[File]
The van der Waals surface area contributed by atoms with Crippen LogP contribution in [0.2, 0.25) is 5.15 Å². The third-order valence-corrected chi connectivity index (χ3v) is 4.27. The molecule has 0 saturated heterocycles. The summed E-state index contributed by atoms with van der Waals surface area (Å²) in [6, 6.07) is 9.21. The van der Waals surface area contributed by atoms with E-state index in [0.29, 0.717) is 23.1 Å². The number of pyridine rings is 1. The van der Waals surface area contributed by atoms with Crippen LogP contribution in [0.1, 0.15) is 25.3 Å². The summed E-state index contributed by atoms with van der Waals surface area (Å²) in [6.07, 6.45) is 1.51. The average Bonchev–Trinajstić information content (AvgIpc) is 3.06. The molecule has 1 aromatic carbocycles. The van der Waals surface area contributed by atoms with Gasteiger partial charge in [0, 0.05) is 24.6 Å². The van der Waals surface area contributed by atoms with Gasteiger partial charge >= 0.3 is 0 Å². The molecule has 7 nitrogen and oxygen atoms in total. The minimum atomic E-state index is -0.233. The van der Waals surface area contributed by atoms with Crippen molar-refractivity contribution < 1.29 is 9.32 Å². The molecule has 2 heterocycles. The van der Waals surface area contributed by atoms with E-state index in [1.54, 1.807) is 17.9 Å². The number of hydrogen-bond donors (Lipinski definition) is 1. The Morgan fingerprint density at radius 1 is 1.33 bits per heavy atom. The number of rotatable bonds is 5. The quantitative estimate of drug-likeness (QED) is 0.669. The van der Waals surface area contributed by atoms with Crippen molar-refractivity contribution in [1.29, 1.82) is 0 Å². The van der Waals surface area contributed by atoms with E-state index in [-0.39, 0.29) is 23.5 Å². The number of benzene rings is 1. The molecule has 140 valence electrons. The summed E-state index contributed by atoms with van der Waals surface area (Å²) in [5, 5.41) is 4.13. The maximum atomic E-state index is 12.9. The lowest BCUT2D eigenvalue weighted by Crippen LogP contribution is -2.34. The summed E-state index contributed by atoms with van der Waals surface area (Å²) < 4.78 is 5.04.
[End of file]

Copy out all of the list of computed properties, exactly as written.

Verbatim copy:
The van der Waals surface area contributed by atoms with Crippen LogP contribution in [0.2, 0.25) is 5.15 Å². The third-order valence-corrected chi connectivity index (χ3v) is 4.27. The molecule has 0 saturated heterocycles. The summed E-state index contributed by atoms with van der Waals surface area (Å²) in [6, 6.07) is 9.21. The van der Waals surface area contributed by atoms with E-state index in [0.29, 0.717) is 23.1 Å². The number of pyridine rings is 1. The van der Waals surface area contributed by atoms with Crippen LogP contribution in [0.1, 0.15) is 25.3 Å². The summed E-state index contributed by atoms with van der Waals surface area (Å²) in [6.07, 6.45) is 1.51. The average Bonchev–Trinajstić information content (AvgIpc) is 3.06. The molecule has 1 aromatic carbocycles. The van der Waals surface area contributed by atoms with Gasteiger partial charge in [0, 0.05) is 24.6 Å². The van der Waals surface area contributed by atoms with Gasteiger partial charge >= 0.3 is 0 Å². The molecule has 7 nitrogen and oxygen atoms in total. The minimum atomic E-state index is -0.233. The van der Waals surface area contributed by atoms with Crippen molar-refractivity contribution < 1.29 is 9.32 Å². The molecule has 2 heterocycles. The van der Waals surface area contributed by atoms with E-state index in [1.54, 1.807) is 17.9 Å². The number of hydrogen-bond donors (Lipinski definition) is 1. The Morgan fingerprint density at radius 1 is 1.33 bits per heavy atom. The number of rotatable bonds is 5. The quantitative estimate of drug-likeness (QED) is 0.669. The van der Waals surface area contributed by atoms with Crippen molar-refractivity contribution in [1.29, 1.82) is 0 Å². The van der Waals surface area contributed by atoms with E-state index in [-0.39, 0.29) is 23.5 Å². The number of benzene rings is 1. The molecule has 140 valence electrons. The summed E-state index contributed by atoms with van der Waals surface area (Å²) in [5, 5.41) is 4.13. The maximum atomic E-state index is 12.9. The lowest BCUT2D eigenvalue weighted by Crippen LogP contribution is -2.34. The summed E-state index contributed by atoms with van der Waals surface area (Å²) < 4.78 is 5.04.